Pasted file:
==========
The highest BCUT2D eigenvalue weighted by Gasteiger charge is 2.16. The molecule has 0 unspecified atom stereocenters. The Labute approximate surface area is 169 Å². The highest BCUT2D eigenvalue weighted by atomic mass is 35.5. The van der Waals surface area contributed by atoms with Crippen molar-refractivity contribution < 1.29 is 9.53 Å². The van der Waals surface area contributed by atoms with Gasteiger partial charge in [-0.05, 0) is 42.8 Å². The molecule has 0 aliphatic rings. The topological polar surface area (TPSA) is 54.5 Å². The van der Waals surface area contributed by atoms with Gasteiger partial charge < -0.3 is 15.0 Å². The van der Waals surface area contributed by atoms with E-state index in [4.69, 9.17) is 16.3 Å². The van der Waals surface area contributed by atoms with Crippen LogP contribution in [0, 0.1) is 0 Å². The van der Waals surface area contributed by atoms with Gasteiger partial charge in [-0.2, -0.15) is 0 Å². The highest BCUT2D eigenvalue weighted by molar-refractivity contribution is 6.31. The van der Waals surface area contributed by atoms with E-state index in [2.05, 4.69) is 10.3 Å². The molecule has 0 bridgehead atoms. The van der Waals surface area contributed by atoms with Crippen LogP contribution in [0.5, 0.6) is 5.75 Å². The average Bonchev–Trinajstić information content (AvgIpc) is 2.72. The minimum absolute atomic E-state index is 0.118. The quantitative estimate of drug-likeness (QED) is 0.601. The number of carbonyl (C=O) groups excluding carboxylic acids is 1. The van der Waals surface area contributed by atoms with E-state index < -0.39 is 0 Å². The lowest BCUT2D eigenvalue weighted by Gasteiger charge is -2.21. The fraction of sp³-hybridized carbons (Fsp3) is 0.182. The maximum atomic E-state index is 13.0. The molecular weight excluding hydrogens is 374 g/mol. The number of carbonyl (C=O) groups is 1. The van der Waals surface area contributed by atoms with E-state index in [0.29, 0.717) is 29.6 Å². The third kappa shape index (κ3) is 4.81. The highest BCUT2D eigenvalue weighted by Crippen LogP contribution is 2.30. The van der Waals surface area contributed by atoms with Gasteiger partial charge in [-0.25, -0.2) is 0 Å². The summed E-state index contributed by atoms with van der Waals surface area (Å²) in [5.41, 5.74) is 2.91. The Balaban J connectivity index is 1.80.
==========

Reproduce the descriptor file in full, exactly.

The highest BCUT2D eigenvalue weighted by Gasteiger charge is 2.16. The molecule has 0 unspecified atom stereocenters. The Labute approximate surface area is 169 Å². The highest BCUT2D eigenvalue weighted by atomic mass is 35.5. The van der Waals surface area contributed by atoms with Crippen molar-refractivity contribution < 1.29 is 9.53 Å². The van der Waals surface area contributed by atoms with Gasteiger partial charge in [-0.05, 0) is 42.8 Å². The molecule has 0 aliphatic rings. The topological polar surface area (TPSA) is 54.5 Å². The van der Waals surface area contributed by atoms with Gasteiger partial charge < -0.3 is 15.0 Å². The van der Waals surface area contributed by atoms with E-state index in [4.69, 9.17) is 16.3 Å². The van der Waals surface area contributed by atoms with Crippen LogP contribution in [0, 0.1) is 0 Å². The van der Waals surface area contributed by atoms with Gasteiger partial charge in [-0.2, -0.15) is 0 Å². The highest BCUT2D eigenvalue weighted by molar-refractivity contribution is 6.31. The van der Waals surface area contributed by atoms with E-state index in [2.05, 4.69) is 10.3 Å². The molecule has 0 bridgehead atoms. The van der Waals surface area contributed by atoms with Crippen LogP contribution in [0.5, 0.6) is 5.75 Å². The average Bonchev–Trinajstić information content (AvgIpc) is 2.72. The minimum absolute atomic E-state index is 0.118. The quantitative estimate of drug-likeness (QED) is 0.601. The number of carbonyl (C=O) groups excluding carboxylic acids is 1. The van der Waals surface area contributed by atoms with E-state index < -0.39 is 0 Å². The lowest BCUT2D eigenvalue weighted by Gasteiger charge is -2.21. The fraction of sp³-hybridized carbons (Fsp3) is 0.182. The maximum atomic E-state index is 13.0. The molecular weight excluding hydrogens is 374 g/mol. The number of carbonyl (C=O) groups is 1. The van der Waals surface area contributed by atoms with E-state index in [0.29, 0.717) is 29.6 Å². The third kappa shape index (κ3) is 4.81. The highest BCUT2D eigenvalue weighted by Crippen LogP contribution is 2.30. The van der Waals surface area contributed by atoms with Gasteiger partial charge in [-0.25, -0.2) is 0 Å². The summed E-state index contributed by atoms with van der Waals surface area (Å²) in [5.41, 5.74) is 2.91. The Balaban J connectivity index is 1.80.